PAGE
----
Judging purely from a technical angle, the DJIA looks to have peaked in the near-term on 11 April when it reached a high of 14,887 points. The index has been drifting downwards and has been exceptionally volatile, falling 266 points one day, rising 176 points the following day, and only to fall by triple-digit yet again the next day. This is atypical of a directional change in the market – either northwards and southbound – but in this case, it looks like the index may be looking for a correction that may not come almost immediately because there are still plenty of buyers who believe that the stock market is cheap and, most importantly, there are no bad news unless major US companies report shocking results.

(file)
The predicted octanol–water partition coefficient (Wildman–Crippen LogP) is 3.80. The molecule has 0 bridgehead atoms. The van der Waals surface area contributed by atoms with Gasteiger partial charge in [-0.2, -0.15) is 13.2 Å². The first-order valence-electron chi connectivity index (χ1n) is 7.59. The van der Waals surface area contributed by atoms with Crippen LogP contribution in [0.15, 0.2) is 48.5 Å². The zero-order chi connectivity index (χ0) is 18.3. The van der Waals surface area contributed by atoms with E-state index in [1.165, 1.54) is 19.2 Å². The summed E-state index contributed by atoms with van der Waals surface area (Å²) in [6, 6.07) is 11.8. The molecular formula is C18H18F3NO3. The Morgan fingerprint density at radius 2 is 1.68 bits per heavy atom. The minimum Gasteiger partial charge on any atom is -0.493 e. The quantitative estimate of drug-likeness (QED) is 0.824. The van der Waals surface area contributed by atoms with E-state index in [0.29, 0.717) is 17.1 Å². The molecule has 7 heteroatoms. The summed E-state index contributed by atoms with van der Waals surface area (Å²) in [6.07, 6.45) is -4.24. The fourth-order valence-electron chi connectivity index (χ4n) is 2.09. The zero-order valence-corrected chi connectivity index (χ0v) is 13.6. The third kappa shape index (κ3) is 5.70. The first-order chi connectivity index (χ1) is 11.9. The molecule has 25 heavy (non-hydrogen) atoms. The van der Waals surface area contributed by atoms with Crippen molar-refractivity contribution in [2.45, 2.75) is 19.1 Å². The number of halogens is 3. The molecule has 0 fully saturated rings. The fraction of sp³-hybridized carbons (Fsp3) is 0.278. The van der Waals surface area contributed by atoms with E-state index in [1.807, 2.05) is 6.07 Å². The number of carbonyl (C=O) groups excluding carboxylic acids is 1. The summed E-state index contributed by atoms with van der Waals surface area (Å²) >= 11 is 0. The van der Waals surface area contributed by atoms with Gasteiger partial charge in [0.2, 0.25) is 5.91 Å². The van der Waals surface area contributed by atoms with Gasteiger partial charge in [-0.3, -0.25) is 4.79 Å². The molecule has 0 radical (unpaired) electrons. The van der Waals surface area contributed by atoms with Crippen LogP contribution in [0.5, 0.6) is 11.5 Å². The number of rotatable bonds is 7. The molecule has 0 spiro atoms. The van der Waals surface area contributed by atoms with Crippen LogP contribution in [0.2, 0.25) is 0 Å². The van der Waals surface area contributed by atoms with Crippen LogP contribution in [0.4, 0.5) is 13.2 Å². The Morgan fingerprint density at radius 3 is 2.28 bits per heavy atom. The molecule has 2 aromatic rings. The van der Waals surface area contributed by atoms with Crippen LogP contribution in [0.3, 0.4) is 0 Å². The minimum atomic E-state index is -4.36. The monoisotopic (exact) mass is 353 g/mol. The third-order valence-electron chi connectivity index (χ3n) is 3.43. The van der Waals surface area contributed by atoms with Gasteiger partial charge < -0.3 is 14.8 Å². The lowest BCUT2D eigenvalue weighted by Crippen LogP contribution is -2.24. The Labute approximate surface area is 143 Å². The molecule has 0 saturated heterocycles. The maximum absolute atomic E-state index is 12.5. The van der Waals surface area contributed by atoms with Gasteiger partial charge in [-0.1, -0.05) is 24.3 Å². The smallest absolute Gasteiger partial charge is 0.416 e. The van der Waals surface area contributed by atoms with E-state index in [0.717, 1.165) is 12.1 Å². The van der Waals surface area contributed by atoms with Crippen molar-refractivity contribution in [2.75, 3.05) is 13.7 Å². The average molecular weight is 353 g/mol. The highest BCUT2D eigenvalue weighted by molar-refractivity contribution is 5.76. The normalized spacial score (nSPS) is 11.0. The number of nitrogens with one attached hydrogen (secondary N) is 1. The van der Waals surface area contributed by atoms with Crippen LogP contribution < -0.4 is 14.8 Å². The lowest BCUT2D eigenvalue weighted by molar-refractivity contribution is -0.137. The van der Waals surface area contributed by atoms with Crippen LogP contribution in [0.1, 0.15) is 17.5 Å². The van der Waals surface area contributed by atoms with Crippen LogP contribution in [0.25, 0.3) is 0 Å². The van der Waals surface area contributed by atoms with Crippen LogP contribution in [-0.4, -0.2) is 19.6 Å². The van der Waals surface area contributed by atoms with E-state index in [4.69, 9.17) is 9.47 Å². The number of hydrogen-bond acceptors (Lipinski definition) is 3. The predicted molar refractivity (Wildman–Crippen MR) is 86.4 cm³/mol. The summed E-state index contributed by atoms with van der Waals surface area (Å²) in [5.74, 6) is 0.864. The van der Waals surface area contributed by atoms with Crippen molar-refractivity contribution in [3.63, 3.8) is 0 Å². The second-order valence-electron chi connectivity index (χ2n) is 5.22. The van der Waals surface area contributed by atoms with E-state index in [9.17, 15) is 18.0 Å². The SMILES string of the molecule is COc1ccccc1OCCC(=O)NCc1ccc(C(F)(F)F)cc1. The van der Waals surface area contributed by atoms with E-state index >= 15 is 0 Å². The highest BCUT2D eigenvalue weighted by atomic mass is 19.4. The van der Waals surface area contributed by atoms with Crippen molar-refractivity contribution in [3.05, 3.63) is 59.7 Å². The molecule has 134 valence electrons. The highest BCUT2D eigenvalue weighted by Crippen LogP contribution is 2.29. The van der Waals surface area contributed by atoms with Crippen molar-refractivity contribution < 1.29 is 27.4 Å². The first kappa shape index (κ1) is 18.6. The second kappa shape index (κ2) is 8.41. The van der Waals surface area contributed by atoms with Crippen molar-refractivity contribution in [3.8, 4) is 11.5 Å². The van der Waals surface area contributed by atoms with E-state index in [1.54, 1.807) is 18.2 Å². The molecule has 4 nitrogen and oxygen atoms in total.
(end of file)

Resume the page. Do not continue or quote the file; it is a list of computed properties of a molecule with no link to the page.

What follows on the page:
It will not be surprising if the DJIA corrects soon but it may just drag for a week or two in a tug-of-war between the bulls and the bears before the latter prevails. Look out for 14,400 points as an important support level because, if broken, may see the index fall to 14,000 points or even as low as 13,800 points.

Hang Seng Index & SSE Composite

Since the start of February, both indices have been falling and is now firmly on a short- and mid-term downtrend. Both indices have tried valiantly to stage rebounds but the highs of each rebound have failed to clear the highs of the previous rebounds forming what is called a lower-high, or what laymen call “going down a flight of stairs”.

The HSI may find support at 21,098 – the previous low in November while the SSE may try to rally after touching 2,150. There will be technical rebounds but investors should look at whether the next rebound that comes along can have the conviction to break the downtrend line that has been suppressing the last few rebounds. Both indices look like there is still some room to fall in the medium-term before we can call for a rebound.